The Master Tactician: Philippe Gilbert
From Issue 92 • Interview and Images by James Startt
Heading out the door? Read this article on the new Outside+ app available now on iOS devices for members! Download the app.
IT’S ALL ABOUT PASSION
Philippe Gilbert may not win the most races in a season, but he wins the biggest ones. A master tactician, Gilbert’s style defines the science of racing. He knows how to prepare perfectly for an objective, something that has allowed him to win races as different as Paris–Roubaix and the Tour of Lombardy. He has won four of cycling’s monuments. Only one, Milan–San Remo, remains. And he has told everyone that La Primavera is the biggest objective in the final years of his career. All eyes will be on him in 2020. But that doesn’t mean he cannot achieve his goal. Instinct is everything in San Remo. And Gilbert, now with the Lotto-Soudal team, has an abundance of that.
Philippe, one of the things that impresses me most about you is your longevity. I mean, you are 37 and you just signed a three-year deal with Lotto-Soudal. That is a longer contract than most neo-pros and you will be 40 by the time your contract comes to an end!
Yeah, I will have been a pro for 20 years at that point and there are not many guys that manage to race at that level for so long.
It’s really amazing. Some riders race until they are 40 as a teammate and road captain, but not at your level as a team leader….
Yeah, not many. I think only Alejandro Valverde and myself are in that kind of position. And before us you have to look back to a rider like Joop Zoetemelk to find a big rider capable of winning big races at this point in their career.
What is the secret?
The passion, I guess. I really like to ride my bike, to train and to travel. Sometimes I even think to myself that I enjoy cycling more than the young guys. Sometimes I feel the young guys don’t realize the chance that they have. Sometimes I just want to shake them and tell them what a crazy life they have and that they have to enjoy it. For me, I really enjoy it and try to enjoy every moment. I think it is really easy when you like all aspects of your job.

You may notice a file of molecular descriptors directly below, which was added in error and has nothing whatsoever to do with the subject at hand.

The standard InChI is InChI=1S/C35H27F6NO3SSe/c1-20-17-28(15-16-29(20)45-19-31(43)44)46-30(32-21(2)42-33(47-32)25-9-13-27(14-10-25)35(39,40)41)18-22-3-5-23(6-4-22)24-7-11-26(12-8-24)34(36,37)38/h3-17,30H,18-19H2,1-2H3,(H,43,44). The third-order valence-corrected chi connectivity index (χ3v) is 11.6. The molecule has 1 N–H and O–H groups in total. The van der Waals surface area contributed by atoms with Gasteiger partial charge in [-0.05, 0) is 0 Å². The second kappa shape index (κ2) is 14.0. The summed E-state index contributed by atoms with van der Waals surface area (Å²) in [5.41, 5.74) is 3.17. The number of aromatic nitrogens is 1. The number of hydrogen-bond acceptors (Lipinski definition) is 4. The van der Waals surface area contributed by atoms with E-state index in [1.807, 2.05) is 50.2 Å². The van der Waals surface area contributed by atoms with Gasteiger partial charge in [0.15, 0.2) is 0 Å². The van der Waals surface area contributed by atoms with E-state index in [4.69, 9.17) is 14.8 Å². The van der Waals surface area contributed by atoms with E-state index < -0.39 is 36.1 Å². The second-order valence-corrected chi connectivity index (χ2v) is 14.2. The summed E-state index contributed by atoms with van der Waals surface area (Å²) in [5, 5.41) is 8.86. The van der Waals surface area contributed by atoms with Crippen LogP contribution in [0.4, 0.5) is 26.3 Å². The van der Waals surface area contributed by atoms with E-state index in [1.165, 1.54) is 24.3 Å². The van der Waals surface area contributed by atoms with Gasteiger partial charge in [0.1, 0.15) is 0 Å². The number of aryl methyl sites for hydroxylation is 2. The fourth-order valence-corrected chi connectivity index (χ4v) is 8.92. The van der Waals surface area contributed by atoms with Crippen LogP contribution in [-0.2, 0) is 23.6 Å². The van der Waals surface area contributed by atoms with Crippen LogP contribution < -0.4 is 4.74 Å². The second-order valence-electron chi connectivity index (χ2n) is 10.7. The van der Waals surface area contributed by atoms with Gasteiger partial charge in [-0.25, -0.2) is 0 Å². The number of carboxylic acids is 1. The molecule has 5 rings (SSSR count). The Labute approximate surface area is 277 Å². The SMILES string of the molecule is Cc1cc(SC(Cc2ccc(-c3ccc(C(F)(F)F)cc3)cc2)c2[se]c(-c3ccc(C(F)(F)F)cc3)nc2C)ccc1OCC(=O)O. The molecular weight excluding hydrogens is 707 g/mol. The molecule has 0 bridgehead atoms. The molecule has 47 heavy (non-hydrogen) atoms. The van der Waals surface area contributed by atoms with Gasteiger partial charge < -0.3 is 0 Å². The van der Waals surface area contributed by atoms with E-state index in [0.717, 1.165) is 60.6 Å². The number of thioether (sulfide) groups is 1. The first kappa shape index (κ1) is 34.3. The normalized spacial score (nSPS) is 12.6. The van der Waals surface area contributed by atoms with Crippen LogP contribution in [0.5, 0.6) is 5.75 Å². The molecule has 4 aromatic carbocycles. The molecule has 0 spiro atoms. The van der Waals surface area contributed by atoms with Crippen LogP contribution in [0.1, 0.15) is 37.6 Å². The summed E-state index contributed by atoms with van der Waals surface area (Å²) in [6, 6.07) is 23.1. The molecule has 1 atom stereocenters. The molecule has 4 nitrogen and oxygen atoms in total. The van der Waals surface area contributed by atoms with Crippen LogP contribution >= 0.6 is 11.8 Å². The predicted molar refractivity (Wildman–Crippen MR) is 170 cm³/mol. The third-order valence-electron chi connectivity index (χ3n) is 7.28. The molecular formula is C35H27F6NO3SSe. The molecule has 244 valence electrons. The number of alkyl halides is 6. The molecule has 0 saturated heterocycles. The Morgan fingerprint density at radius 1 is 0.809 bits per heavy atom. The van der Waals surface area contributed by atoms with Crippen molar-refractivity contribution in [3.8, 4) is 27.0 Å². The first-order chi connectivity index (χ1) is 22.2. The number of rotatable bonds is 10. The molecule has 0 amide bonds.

And you never get tired of going out for another training ride or having to pack your bags for another trip?
Sure, it is not always easy to pack up and leave with your suitcase. But you have to realize there are a lot of people in the world that have to do that. But with that comes a lot of freedom. I can train anywhere. And when I am out riding, if I want to go left I can go left. If I want to go right I can go right. This is the freedom of cycling!
One of the things that stands out over your long career has been your ability to pick and choose objectives, to be able to prepare for them perfectly and to pick the best teams to make that happen. When you were focusing on the Ardennes classics you always had a great team around you and when you wanted to focus on the cobbled classics you were on the best team for them.
Well, I always have been very invested in my goals and bring other guys with me to make that happen.
It’s almost funny, because when you went to Quick Step, I don’t think a lot of people understood the real potential or real ambition you had to win races like Flanders and Roubaix….
Yeah, that’s true. I remember even after I won Flanders some people on the team, guys like team director Wilfried Peeters, still saying, “Oh I don’t know if you are good enough on the cobbles to win Roubaix.” But I was sure. I was convinced. I knew where I was going and what I was able to do.
Well, I remember one our very first interviews, perhaps our first when you were still riding for La Française des Jeux, you told me that Roubaix would be a race you would focus on later in your career.
Yeah, it was always in my head. Even when I was 21, I knew that one day I wanted to race Roubaix. But I wanted to focus on other races first, races that I think suited me better at that point in my career. But to think back over the years and to realize that almost everything happened as planned, well, that’s pretty incredible.
Well, winning Flanders in 2017 must have been a huge confirmation to that conclusion that, yes indeed, you could win the greatest cobbled races?
Yeah, but I always knew that I could win Flanders. I mean, even when I was focusing on the Ardennes classics, I still raced Flanders many times and twice finished on the podium. And I just figured that if I could finish on the podium when I was only maybe 90 percent that if I came to Flanders at 100 percent I could definitely win it.